‘Is she? I’ll go and take a look,’ said Barnabas, striding off.

‘What a shame,’ said Irene after a moment.

‘What?’ murmured Margot, returning to her book.

‘Well, it’s just… she was going to perform that piece from Hamlet for us on Saturday.’

‘Oh, yes – Ophelia, wasn’t it?’ Margot sat up in delight. ‘What an idea, for an octogenarian to play a young girl. Wasn’t Gregory Shaw going to play Hamlet?’

‘Yes, I think so.’

‘Well, I think she’s played Ophelia to the hilt, don’t you?’ said Margot, looking over to where a futile resuscitation attempt was now underway. She took a small tin of boiled sweets from her bag and held it out to Irene. ‘Blackcurrant or Lime?’ she asked.

Irene watched the figures moving around Lillian’s prostrate form, then turned her attention to the sweets. ‘Ooh,’ her fingers hovered over the tin. ‘Blackcurrant, I think, don’t you?’ she said.

Rosie Sandler's stories have been published in 34th Parallel magazine, The Local Writer 2007 collection, and an anthology of flash fiction called Jealousy (published by You can read more of her work here.

Thursday, May 22

The Job

by Jenni O'Connor

The clack of computer keys fills the room; quiet, busy and studious. A muted giggle erupts; an email joke someone chooses not to share. Papers are shuffled, reports generated; a strident voice echoes down the phone. Sounds of stifled bitching, sandwich munching; an identity lived or a slow, living death?

Jenni O'Connor is an aspiring novelist with one travel novel and one thriller under her belt; she lives in hope of these being published and meanwhile spends her spare minutes writing flash fiction to keep her brain cells moving!

Tuesday, May 20


by Alison Bacon

"Inferno in Town Centre".

The headline in the local paper is arresting, the pictures nothing less than apocalyptic. Flames stream skywards above the silhouette of blackened masonry. Further down the page, workmen perched on cranes pick over the carcass of a church. I have kept the cuttings in our wedding album because it’s the church in which we were married, and exactly three months later it burned to the ground.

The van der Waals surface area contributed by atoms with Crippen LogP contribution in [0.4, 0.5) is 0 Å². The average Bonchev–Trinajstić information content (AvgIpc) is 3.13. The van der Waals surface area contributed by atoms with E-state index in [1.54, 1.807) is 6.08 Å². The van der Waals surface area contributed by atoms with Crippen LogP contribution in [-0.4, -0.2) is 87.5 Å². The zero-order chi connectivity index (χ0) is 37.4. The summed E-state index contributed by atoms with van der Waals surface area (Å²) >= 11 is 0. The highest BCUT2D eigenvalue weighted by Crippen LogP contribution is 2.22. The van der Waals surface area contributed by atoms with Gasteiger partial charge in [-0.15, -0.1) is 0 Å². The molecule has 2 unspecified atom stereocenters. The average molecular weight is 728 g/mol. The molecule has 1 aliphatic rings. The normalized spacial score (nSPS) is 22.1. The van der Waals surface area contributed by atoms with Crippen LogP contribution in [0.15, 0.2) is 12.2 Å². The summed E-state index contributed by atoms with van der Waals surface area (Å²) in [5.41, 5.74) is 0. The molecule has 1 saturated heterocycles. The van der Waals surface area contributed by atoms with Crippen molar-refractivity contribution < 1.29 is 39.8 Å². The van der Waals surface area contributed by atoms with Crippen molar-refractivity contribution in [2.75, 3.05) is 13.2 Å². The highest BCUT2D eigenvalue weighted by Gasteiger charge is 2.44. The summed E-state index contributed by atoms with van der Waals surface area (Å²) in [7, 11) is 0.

Thirty years on, the newsprint is yellow and ready to fall apart, but the images remain, a disconcerting souvenir. I pick out the once familiar outline of the lantern roof and the empty tracery of windows that told stories in stained glass. But the camera has missed something, or maybe it didn’t survive. At the top of the path and next to the door there used to be a bronze plaque showing the burning bush, and underneath the motto of the Church of Scotland: Nec tamen consumebatur, “nor yet was it consumed”. Ironic, you might say, since despite the heroic efforts of the minister and the fire brigade, St. Paul’s Parish Church was consumed entirely.

The facts of the case were soon established. The seat of the fire was a neighbouring cinema, closed for redevelopment; the culprits kids with nothing better to do. But fire conjures up the wrath of God. When it strikes a church, it touches something deeper than our everyday religion. I look beyond the facts and the wedding photos, and question what was lost when the church burned down.

I’m not looking for faith, because the church of my childhood was not, as I recall, about faith. It was about arriving on time and sitting still during the sermon. It was getting a prize every year for regular attendance at Sunday School, a prize that was nearly always a Bible. It was people who sat every week in the same seats, wearing the same clothes, until changes in the weather and the hymn sheet nudged them into next season’s wardrobe. It was Brownies, Guides and Christmas parties, all in a bare church hall with splintery floorboards and metal stacking chairs. It was knitted dolls and stewed tea at the Sale of Work in November, the throat clenching terror of singing in the Christmas Nativity Play, and, on the third Saturday in June, weather permitting, coloured streamers trailing from the window of the swaying double-decker bus that took us on the Sunday School Picnic. It was something other than home or school, but connected to both. It was a third of my childhood.

As teenagers we longed to cut the chains, but in a time of limited affluence our options were limited. The sixties saw us languish under the passionless neon lights of Youth Clubs, Fellowships and Saturday night badminton. There a few of us found God, and the rest of us bided our time, knowing escape was at hand in the shape of that ultimate ticket to ride, a student grant. For those of us who returned, after university, to knock at the door of the manse requesting a church wedding, it would mostly be our last visit. By now we had got out from under. We set off for new and distant lives, leaving behind the families who had nurtured us, and the church, that in its old-fashioned, closeting way, had nurtured them.